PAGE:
Nella canzone intitolata “Ritals” le parole di Gianmaria Testa raccontano di questo fenomeno di perdita, ricerca e rinvenimento in modo diverso, più concreto: “Eppure lo sapevamo anche noi l’odore delle stive l’amaro del partire Lo sapevamo anche noi e una lingua da disimparare e un’altra da imparare in fretta prima della bicicletta”. Questa espressione musicale fa pensare a chi ha dovuto lasciare un posto amaramente, malvolentieri, in ricerca di qualcosa di migliore. Racconta dei primi problemi che questo gruppo anonimo di persone incontra: imparare una nuova lingua, disimpararne un’altra, la propria lingua. Parlando di un “noi” Gianmaria Testa esperimenta l’empatia, includendo sé stesso in questo stato di transizione. Per persone che non sono mai dovute fuggire e non hanno mai dovuto lasciare tutto ciò che si chiamava “casa” è difficile immaginare questo stato d’animo, ma la lingua e le parole aiutano sempre ad’ avvicinarsi a concezioni estranee.

Testi come questo mostrano il potenziale innato della musica, di trasmettere questi concetti a chiunque ascolti le canzoni. Musica è una forma di potere, un atto di comunicazione che può raccontare di atmosfere per le quali le parole mancano a giornali, televisione o altri mezzi di comunicazione, censurati o comunque limitati in altro modo.

Ci sono innumerevoli cause alle quali musicisti dedicano le loro voci. Un altro esempio viene descritto nell’articolo pubblicato dal “The Guardian” nel 2015 “When rap raged against racism- 2015 and the black protest anthem” – “Quando il rap si imbestialisce contro il razzismo- 2015 e l’ inno della protesta ‘nera’”. Parla della musica rap che ha funghito come protesta contro il razzismo negli Stati Uniti per rinforzare il così detto “Black Lives Matter”-movement – Un movimento fondato per rinforzare e far riconoscere il valore delle vite di persone di colore, un movimento per più giustizia.  Il rap ha un ruolo fondamentale nella storia della musica come forma di partecipazione e ribellione politica in forma d’arte. Rivolte cariche di musica sono preziose e scoprire altri generi di musica, come il cantautore Gianmaria Testa  mostra la versatilità di questo potenziale. L’essere politico dell’arte.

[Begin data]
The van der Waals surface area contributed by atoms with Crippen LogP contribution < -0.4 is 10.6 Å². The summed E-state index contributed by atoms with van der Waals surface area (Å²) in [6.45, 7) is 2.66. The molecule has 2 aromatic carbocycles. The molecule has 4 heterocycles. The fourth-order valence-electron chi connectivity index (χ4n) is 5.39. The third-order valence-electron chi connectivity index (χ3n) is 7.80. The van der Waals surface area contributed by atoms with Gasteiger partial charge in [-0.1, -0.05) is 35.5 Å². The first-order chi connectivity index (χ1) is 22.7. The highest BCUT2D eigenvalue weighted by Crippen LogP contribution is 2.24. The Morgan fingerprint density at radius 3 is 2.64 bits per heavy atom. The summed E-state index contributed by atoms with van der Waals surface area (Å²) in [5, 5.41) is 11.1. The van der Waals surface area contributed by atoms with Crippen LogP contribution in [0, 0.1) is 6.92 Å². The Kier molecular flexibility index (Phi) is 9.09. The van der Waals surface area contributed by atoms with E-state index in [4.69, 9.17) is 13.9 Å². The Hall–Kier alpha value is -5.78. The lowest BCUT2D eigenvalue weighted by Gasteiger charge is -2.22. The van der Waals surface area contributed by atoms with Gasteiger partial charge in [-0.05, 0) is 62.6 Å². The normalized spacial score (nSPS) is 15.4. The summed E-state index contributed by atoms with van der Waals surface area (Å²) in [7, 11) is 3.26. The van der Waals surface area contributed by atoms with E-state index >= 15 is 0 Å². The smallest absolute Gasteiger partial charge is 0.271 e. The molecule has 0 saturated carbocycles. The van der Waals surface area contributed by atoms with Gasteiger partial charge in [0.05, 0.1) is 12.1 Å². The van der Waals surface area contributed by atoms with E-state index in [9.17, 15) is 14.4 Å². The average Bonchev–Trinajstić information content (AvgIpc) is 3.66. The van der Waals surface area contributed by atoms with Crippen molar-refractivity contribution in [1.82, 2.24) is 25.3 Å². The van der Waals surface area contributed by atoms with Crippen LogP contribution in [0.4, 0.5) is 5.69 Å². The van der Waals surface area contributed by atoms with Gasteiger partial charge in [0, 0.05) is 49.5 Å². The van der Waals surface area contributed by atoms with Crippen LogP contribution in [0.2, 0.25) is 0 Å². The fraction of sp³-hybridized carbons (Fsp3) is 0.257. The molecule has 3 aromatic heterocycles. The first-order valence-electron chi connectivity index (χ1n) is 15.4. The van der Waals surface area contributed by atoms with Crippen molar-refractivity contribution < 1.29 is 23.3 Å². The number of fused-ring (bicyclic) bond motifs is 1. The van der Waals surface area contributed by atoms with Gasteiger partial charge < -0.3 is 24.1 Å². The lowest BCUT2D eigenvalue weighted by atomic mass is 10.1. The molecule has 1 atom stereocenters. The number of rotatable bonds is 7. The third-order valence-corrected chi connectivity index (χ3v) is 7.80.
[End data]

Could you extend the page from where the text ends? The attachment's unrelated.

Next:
fonti :

Br Klassik Falk Häfner, Gian Maria Testa gestorben (2015)

Musictory.it, Gianmaria Testa , testi e canzoni

Antiwarsongs.org, Antonio Piccolo (2007)

Angolotesti.it ; testo “Una barca scura”, testo “Ritals”

Grazie anche a Monica Cavaliere, mia cugina, per dare un’occhiata e una mano con l’italiano.

Imagini:

0)antiwarsongs.org Mauro Biani 2016 in omaggio a Gianmaria Testa

1) micciacorta.it

2)zenazone.it, Chiara Nava 2016

Points in case regarding emigration in Italy- from upper to lower ‘class’

Please note that the first part only includes rough descriptions of historic, political and sociological situations located in the past , as the core of this piece are the portraits of persons, who come from diverse social and economic back grounds in Italy today.

In his book ‘Homage to Catalonia’ (1938) George Orwell writes about his experience of comradeship and community in Spain, a decisive feature indicating the presence of a socialist body of thought that developed as the civil war commenced. He notes that ‘Many of the normal motives of civilized life-snobbishness money-grubbing, fear of the boss, etc.- had simply ceased to exist’ (Orwell, 38).  Sadly those only ceased to exist while blood was being shed. Orwell’s book both lights a spark of hope in socialist hearts as well as marking out the difficulties and bias of creating equality through (violent) revolution.

Similar to Spain fascist values clashed with humanitarian and Marxist values during the Italian civil war (1942-1945). Ultimately, in Italy the aftermath of WW2 and the civil war was what made it even harder to enforce solidary and communal ideals.  A crucial feature of this aftermath was the disunity of mindsets and distribution of work places and wealth , that enforced the economic gap separating northern- from southern regions of Italy. At last it was not the ideals mentioned that clashed, but part of Italy striking with neo liberal reforms (south) and part of it adopting the new wave successfully (the north).

Yesterday’s fights’ are still conceivable today. The Italian government failed to catch up with other European nations’ policies that are essential for retaining significant socio-economic standards in a society based on capitalism. In Italy’s south you sense that you are in a political zone tainted with corruption and poor government more than elsewhere in the country. This is due to the misrule which often results in Mafiosi holding political offices. Rather than deducing the misery of people from mere financial factors, the core issue is structural and intertwined with the inefficient organisation and distribution of goods and work-power. The EU supported southern regions of Italy with 91 billion € in  2013. Half of that sum has basically been wasted in dubious mini-projects organised by Italian politicians. Altogether the situation culminated in a loss of faith in ‘the government’ and establishment and growing poverty in south Italy, contrasting the prosperity of northern Italy. Today many Italian citizens see it like that: The North is clean, the south is dodgy. The North is lawful, the south is criminal. The North is developed, the south is stagnant. Growth vs. decline.